on which CS could act directly, leading to structural repair. The latter hypothesis is supported by in vitro data showing that CS increases the ratio of osteoprotegerin/receptor activator of nuclear factor-κB ligand, suggesting a positive effect on OA subchondral bone structural changes.31
Data also showed that CS treatment alone did not reduce the synovial membrane thickness (primary endpoint). This finding contrasts with those from animal models26 58–61
and the GAIT,62
in which CS treatment was associated with a significant decrease in the incidence of joint swelling, effusion, or both upon clinical examination. The relatively small number of patients in the present pilot study could have been the limiting factor explaining the data.
The effect of the combination of CS with NSAIDs on the synovial membrane thickness and the incidence of joint swelling is interesting with practical clinical impact, and definitely needs future exploration. The absence of differences in disease symptoms between the placebo and CS groups could be explained by the use of rescue medication (paracetamol) as well as NSAIDs, which are strong confounding factors, and this may have masked an underlying symptom-relieving effect of CS. Moreover, as the severity of femoropatellar OA was not assessed, this might have been an additional confounding factor. The impact of the structure-modifying effect of CS on disease symptoms may also become clinically significant only after an extended period of treatment. That question can only be answered by a long-term study. The study design included a double-blind phase (6 months) followed by an open-label phase (6 months) with CS treatment in both groups. This design does not allow for any conclusion regarding the symptom-relieving effects of CS, especially in the open-label phase, as the dropouts after unblinding occurred only in the placebo group resulting in a possible selection bias. The second phase was primarily chosen to gather additional information on the effects of CS on structural change.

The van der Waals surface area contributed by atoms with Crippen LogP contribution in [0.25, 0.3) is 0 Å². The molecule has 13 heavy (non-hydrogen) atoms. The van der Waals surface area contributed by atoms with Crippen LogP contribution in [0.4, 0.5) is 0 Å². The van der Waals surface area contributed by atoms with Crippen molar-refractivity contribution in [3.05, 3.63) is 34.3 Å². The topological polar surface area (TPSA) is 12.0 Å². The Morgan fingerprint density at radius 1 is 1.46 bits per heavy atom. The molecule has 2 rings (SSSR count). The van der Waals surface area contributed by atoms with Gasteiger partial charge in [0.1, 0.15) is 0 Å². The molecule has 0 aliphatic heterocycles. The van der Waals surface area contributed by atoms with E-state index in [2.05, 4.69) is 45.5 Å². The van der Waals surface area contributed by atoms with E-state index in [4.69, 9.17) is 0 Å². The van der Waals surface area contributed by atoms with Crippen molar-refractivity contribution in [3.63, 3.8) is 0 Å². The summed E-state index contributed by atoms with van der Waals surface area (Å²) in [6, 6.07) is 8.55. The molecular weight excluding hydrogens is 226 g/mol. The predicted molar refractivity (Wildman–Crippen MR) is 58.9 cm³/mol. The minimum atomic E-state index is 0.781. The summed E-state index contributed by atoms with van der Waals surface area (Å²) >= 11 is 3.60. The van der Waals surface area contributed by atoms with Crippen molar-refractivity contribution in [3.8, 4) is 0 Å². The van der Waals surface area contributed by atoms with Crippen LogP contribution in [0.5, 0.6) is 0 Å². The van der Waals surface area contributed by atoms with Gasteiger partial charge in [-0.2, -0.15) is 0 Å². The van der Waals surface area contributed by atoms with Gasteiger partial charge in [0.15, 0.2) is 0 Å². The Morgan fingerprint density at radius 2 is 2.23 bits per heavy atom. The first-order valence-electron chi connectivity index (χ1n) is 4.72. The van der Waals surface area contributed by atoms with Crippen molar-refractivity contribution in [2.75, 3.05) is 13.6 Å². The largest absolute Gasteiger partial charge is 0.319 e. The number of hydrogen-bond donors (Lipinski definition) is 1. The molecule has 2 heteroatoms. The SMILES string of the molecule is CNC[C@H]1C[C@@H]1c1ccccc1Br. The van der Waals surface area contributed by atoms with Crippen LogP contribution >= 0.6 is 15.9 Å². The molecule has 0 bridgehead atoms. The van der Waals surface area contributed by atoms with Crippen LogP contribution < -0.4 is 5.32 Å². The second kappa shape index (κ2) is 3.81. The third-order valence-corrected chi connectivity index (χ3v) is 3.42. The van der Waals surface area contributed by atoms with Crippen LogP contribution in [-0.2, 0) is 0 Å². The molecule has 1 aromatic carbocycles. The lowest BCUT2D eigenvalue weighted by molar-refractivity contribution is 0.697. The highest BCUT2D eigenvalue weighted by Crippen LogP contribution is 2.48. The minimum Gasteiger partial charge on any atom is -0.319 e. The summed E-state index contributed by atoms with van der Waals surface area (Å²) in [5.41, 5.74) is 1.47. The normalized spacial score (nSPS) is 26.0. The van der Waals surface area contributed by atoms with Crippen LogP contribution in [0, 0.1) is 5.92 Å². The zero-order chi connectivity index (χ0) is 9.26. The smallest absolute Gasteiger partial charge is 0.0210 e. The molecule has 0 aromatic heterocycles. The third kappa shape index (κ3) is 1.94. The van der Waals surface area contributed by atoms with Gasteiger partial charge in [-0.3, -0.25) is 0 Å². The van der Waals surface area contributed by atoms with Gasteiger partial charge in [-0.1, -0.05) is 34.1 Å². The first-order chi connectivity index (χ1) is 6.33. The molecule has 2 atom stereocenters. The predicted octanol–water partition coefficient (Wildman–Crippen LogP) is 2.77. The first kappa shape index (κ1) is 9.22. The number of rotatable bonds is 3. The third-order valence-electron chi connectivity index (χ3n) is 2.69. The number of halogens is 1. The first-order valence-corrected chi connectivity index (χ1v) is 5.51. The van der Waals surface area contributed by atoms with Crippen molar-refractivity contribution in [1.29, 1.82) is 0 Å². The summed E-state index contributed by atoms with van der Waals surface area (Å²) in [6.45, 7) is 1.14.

The use of multiple analyses to compare the different structural changes has limitations, including the risks of finding significant results only by chance. Because of a relatively small study sample size, imbalances in baseline characteristics between the treatment groups may have had an impact on our results. For instance, even if there is a numerical difference (without statistical significance) between treatment groups for variables such as BML scores and the presence of knee swelling and effusion, adding these additional variables in the ANCOVA model would not yield any additional significant information. Therefore, a confirmation of these results in a larger trial is mandatory.
The safety profile of CS was excellent and confirms the findings of previous reports.5–8 62 63
No SAE were found to be related to CS.
In summary, this pilot study demonstrates with the use of quantitative MRI a significant reduction in cartilage volume loss as early as 6 months into treatment with CS and, for the first time, a significant reduction in BML size. These data underline not only the importance of the crosstalk between cartilage and subchondral bone in OA, but also their potential role in the disease process and response to DMOAD treatment. The anti-inflammatory effect of the combination of CS with NSAIDs is a new and interesting finding that deserves confirmation in a definitive study. In conclusion, CS has been shown to be a safe drug with a positive global effect on OA joint structural changes.